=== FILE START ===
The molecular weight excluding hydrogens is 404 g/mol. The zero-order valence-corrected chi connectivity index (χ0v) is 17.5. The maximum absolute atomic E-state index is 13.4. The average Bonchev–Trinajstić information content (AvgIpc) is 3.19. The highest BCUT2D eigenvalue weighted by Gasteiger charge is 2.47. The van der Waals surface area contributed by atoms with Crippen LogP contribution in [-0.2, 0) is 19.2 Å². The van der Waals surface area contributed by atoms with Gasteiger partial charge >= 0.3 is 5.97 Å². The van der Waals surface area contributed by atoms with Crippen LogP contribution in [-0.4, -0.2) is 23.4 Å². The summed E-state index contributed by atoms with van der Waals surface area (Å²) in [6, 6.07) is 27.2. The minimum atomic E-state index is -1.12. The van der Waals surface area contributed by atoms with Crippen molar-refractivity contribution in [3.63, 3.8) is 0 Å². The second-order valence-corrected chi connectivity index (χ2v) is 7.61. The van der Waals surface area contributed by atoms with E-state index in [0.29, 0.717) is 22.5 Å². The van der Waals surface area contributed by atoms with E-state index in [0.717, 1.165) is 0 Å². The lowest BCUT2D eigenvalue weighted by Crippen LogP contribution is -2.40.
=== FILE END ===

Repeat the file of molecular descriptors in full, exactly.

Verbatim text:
The molecular weight excluding hydrogens is 404 g/mol. The zero-order valence-corrected chi connectivity index (χ0v) is 17.5. The maximum absolute atomic E-state index is 13.4. The average Bonchev–Trinajstić information content (AvgIpc) is 3.19. The highest BCUT2D eigenvalue weighted by Gasteiger charge is 2.47. The van der Waals surface area contributed by atoms with Crippen LogP contribution in [-0.2, 0) is 19.2 Å². The van der Waals surface area contributed by atoms with Gasteiger partial charge >= 0.3 is 5.97 Å². The van der Waals surface area contributed by atoms with Crippen LogP contribution in [-0.4, -0.2) is 23.4 Å². The summed E-state index contributed by atoms with van der Waals surface area (Å²) in [6, 6.07) is 27.2. The minimum atomic E-state index is -1.12. The van der Waals surface area contributed by atoms with Crippen molar-refractivity contribution in [3.63, 3.8) is 0 Å². The second-order valence-corrected chi connectivity index (χ2v) is 7.61. The van der Waals surface area contributed by atoms with E-state index in [0.29, 0.717) is 22.5 Å². The van der Waals surface area contributed by atoms with E-state index in [0.717, 1.165) is 0 Å². The lowest BCUT2D eigenvalue weighted by Crippen LogP contribution is -2.40.